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The 100 Absolutely Unbreakable Laws of Business Success
     

The 100 Absolutely Unbreakable Laws of Business Success

4.4 7
by Brian Tracy
 

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Brian Tracy has traveled and worked in more than 30 countries, studying business, economics, philosophy, psychology, history, and entrepreneurship. The 100 Absolutely Unbreakable Laws of Business Success is based on those years of study and provides a wide-ranging view of the things that make some businesses — and lives — work, and others fail. The author

Overview

Brian Tracy has traveled and worked in more than 30 countries, studying business, economics, philosophy, psychology, history, and entrepreneurship. The 100 Absolutely Unbreakable Laws of Business Success is based on those years of study and provides a wide-ranging view of the things that make some businesses — and lives — work, and others fail. The author provides a wealth of practical advice distilled into 100 easy-to-follow laws covering the major areas of work and business, such as leadership, money, economics, selling, negotiating, and time management. He includes numerous examples to show how each law functions in the real world and practical guidance on applying it to one's life and work.

Editorial Reviews

The Business Journal
Brian Tracy is one of the country’s leading authorities on the development of human potential and personal effectiveness. Tracy will lead you to more time and success.

Product Details

ISBN-13:
9781567314946
Publisher:
MJF Books
Publication date:
05/01/2010
Pages:
258
Product dimensions:
5.50(w) x 8.20(h) x 1.20(d)

Read an Excerpt

Renowned business speaker Brian Tracy presents a set of principles or "universal laws" that lie behind the success of business people everywhere, in every kind of enterprise, large and small—and shows how anyone can put these laws into practice to achieve the success they dream of.

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The 100 Absolutely Unbreakable Laws of Business Success 4.3 out of 5 based on 0 ratings. 3 reviews.
Guest More than 1 year ago
This book has many good ideas from multiple sources all combined into one. Yes, he does 'borrow' many of his ideas from other books, such as Win-win or No deal from Steven R. Covey's book. But there are some good ideas and some concrete suggestions for doing something constructive.f
Guest More than 1 year ago
great book, many exellent points, makes you want to take notes on each chapter. A must read!!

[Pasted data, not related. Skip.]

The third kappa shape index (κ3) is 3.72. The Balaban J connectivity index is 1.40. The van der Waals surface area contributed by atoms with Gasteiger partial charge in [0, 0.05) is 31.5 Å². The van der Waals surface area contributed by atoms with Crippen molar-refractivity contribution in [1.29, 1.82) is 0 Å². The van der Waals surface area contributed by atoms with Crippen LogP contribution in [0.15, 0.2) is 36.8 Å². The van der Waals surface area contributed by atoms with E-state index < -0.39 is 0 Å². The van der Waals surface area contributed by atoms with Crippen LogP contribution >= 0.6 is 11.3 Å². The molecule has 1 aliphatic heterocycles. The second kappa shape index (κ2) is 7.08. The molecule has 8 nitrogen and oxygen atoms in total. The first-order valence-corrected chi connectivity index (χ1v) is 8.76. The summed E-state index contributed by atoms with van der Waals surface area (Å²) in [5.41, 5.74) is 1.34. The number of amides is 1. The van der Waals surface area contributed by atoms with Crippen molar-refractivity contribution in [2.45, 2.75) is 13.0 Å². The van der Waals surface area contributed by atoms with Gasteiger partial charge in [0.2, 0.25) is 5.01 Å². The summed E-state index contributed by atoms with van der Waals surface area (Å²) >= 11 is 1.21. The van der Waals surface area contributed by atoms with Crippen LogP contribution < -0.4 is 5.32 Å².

Guest More than 1 year ago
This is a great book for someone who doesn't have time or want to read a lot about how to have more business success. It will probably be most appealing to people in their 20s who are trying to make some sense out of how to get ahead, but don't have much education or experience on the subject. Tracy has taken one or more ideas (usually without attribution) from almost every good business book in the last 20 years, and turned them into a list of 100 ideas. Now a 100 ideas sounds like a lot. You should know that Tracy often breaks them into subsets, so the total is really somewhere between 300 and 400 ideas. You'll really feel loaded down before he's done sharing with you. They are all about positive thinking, exchanging value for value, and being persistent. Ben Franklin would approve of the emphasis on improvement. For example, the first set of laws are about Life -- and they read pretty much like a modern version of Think and Grow Rich. Two things bothered me about the book. One was the lack of attribution (except for a list of books at the end). For example, Tracy says that the purpose of a business is to create a customer -- perhaps Peter Drucker's single most famous quote, but you look in vain for quotation marks or a reference to Drucker. The book that Drucker said it in (Management) is not cited in the bibliography. The second thing that bothers me is that in some places Tracy is a little behind the curve. In the Dell-like Internet world, products and service can be customized for each person and that will be the wave of the future. Tracy still talks about segmenting customers rather than individualizing for each customer. So you might ask, why should I read this book? Frankly, it's because you probably won't read all of those books in his bibliography. This way, you'll at least get Tracy's take on what all of this means.